Will 'Mad Men's Final Season Bring Peggy & Pete Some Closure? It Had Better Not Forget Their History

There are plenty of cliffhangers and pending questions for Mad Men to answer before SCP closes its doors for good. Will Don spectacularly crash and burn? Will Roger be able to take the reigns as a leader? Is Megan going to go the way of Sharon Tate? Will Joan rule over everyone by series' end? But there is one big looming plot line the show hasn't touched or hinted at for a long time: will we ever return to that Season 1 mystery that was Pete and Peggy?

All good shows must come to an end and Matthew Weiner's AMC opus Mad Men is no exception. The stunning portrayal of changing American values told through the eyes of 1960s ad men has gripped audiences for the past 6 and a half seasons. The show will return this spring for the final half of its seventh season leading up to the series finale. Mad Men's series finale took a cue from its AMC cousin Breaking Bad and split its finale over two half seasons, in a measure that both delights and frustrates fans. On one hand, we have more time with the show, and on the other we're looking at a case of OMG why do we have to wait a whole year to see what happens already? Can you blame us for wondering which pieces of Mad Men's humble beginning will come roaring back? (No.)

Don't get me wrong; Pete's a pretty huge slimeball. Sure he's no Dr. McRapey but between his constant philandering to trying to destroy Don by exposing his past and all of his scheming in between, Pete Campbell isn't what you would call "dreamboat material."

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But having said that, he and resident crowd favorite Peggy Olson do have a pretty significant past together. If you need a refresher, Peggy and Pete hooked up off and on early in the show, Peggy became pregnant, gave the baby away and never looked back (like a true badass, because choosing to raise a child is just that — a choice.) She finally comes clean to him about her pregnancy at the tail end of Season 2, when Pete tries to come on to her again telling her he loves her and "wished he picked [her] then."

Peggy's rebuttal is flawless, she maintains she's "not perfect" and that she could have "shamed him" into being with her. She leaves a stunned Pete behind and isn't fooled by his sudden tenderness. Suddenly putting Peggy on a pedestal doesn't make Pete a "nice guy"; it makes him a borderline sociopath who thinks he deserves to be with her just because he decides it's time.

On Vulture earlier this year, Weiner remarked that Pete was one of his favorite characters due to his complexity and that the above scene was hands down one of his favorites. That's a surefire sign we won't be left empty-handed with some meaningful sort of Pete and Peggy conclusion, He also says in the same piece that Pete has changed the most over the course of the show, going from marriage to children, to now an LA guy with a ton of affairs, drama and two parental deaths in between. The scene where he visits Beth Dawes in the hospital is a real poignant turning point for the character.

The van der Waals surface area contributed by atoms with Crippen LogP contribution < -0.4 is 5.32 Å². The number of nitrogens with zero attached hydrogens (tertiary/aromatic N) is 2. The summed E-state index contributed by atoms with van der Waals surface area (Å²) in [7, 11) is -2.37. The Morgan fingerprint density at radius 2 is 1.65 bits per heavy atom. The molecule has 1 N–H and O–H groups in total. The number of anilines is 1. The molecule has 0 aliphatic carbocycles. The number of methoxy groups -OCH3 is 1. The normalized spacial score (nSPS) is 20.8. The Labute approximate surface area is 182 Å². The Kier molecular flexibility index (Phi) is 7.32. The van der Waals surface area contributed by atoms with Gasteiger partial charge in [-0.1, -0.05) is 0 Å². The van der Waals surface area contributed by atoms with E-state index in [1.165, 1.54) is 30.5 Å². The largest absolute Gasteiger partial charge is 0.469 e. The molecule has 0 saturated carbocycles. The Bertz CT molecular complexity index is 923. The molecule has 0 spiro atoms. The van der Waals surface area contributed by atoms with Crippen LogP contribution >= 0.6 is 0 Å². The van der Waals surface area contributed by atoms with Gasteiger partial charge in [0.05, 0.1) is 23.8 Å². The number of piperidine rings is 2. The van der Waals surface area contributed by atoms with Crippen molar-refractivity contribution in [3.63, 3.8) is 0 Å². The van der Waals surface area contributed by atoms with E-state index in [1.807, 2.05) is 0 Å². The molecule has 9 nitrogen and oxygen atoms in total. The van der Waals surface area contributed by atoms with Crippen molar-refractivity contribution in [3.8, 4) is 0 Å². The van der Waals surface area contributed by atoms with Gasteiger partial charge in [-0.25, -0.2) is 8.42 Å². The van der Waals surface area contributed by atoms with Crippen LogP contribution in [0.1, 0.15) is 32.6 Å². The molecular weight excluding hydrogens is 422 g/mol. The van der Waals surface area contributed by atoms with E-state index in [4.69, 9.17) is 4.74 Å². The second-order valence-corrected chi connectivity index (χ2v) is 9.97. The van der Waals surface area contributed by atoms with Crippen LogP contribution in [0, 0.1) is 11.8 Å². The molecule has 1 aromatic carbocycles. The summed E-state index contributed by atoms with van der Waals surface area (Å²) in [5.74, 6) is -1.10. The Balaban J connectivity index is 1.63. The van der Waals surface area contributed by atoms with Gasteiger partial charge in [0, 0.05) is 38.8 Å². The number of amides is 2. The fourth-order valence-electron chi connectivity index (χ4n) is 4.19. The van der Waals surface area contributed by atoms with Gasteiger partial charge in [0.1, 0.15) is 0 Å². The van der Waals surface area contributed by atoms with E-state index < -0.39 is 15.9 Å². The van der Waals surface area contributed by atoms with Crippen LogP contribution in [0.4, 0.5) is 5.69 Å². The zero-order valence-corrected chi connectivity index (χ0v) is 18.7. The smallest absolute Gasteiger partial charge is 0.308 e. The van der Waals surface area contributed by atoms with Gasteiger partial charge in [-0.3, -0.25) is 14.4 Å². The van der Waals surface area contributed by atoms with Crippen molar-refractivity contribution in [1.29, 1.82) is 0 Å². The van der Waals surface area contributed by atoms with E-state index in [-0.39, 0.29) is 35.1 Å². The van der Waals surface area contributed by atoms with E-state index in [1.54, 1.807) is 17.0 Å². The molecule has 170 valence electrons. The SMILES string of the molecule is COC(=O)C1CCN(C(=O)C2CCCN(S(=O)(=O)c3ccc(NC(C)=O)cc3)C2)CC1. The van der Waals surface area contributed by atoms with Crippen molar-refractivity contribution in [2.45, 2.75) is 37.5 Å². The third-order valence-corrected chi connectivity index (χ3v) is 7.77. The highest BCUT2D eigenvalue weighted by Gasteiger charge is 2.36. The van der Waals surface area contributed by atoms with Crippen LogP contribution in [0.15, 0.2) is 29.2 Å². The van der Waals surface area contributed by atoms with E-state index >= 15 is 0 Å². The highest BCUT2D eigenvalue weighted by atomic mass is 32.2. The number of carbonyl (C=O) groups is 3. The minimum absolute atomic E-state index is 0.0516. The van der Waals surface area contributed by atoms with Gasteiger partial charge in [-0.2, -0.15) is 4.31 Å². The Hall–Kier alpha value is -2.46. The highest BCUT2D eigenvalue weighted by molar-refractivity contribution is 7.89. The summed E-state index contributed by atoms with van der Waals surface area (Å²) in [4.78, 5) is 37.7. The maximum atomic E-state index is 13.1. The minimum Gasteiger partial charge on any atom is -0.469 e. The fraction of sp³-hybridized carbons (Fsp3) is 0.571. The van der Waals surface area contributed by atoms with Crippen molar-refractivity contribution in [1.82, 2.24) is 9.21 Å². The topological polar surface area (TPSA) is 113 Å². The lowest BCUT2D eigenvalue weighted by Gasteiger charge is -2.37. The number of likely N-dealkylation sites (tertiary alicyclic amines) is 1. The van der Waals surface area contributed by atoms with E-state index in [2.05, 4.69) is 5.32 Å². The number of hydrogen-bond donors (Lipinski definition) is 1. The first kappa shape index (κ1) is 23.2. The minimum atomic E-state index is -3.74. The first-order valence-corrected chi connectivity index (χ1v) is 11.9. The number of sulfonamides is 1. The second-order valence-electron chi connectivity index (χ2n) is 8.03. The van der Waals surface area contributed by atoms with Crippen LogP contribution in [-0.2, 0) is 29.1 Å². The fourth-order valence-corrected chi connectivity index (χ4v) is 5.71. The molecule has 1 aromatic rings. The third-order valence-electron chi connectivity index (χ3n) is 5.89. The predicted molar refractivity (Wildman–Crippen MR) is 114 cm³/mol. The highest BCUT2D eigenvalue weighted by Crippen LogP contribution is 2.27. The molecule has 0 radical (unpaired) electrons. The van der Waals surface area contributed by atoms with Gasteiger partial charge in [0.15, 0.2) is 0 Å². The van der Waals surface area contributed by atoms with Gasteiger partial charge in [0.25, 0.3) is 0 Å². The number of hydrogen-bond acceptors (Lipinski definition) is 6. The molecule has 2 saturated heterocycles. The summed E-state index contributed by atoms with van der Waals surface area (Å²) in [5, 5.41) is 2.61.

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Meanwhile, Peggy has gone through numerous personal and professional evolutions and heartaches. From getting over Pete in her earlier naive days to learning what she doesn't want like agitator Abe Drexler who was an advocate of civil rights (unless you were talking about women), she's had a lot of triumphs. But, the upsets have been significant. Being a strong professional woman in an age that doesn't understand her clearly wears on Peggy, as we saw from her anger when she mistakes her secretary's flower delivery as her own or the heartache she felt when Ted abandoned her for Los Angeles.

While Pete is definitely not Peggy's soulmate (I'm still holding out for Peggy and Stan to be a thing) the two haven't had a significant personal plot line post their diverging growth. It would be exciting to see how they would approach each other now. Peggy is beyond strong and there is no denying the power she wields. Pete has had moments of growth and change, but he is still prone to moments of callousness and brash childlike behavior.

The Vulture piece conveys how much clear love Weiner has for his characters, especially Pete, so there is no doubt these old flames... turned office allies... turned people who just sort of work together will get a proper conclusion during this upcoming half season.

Image: Carin Baer/AMC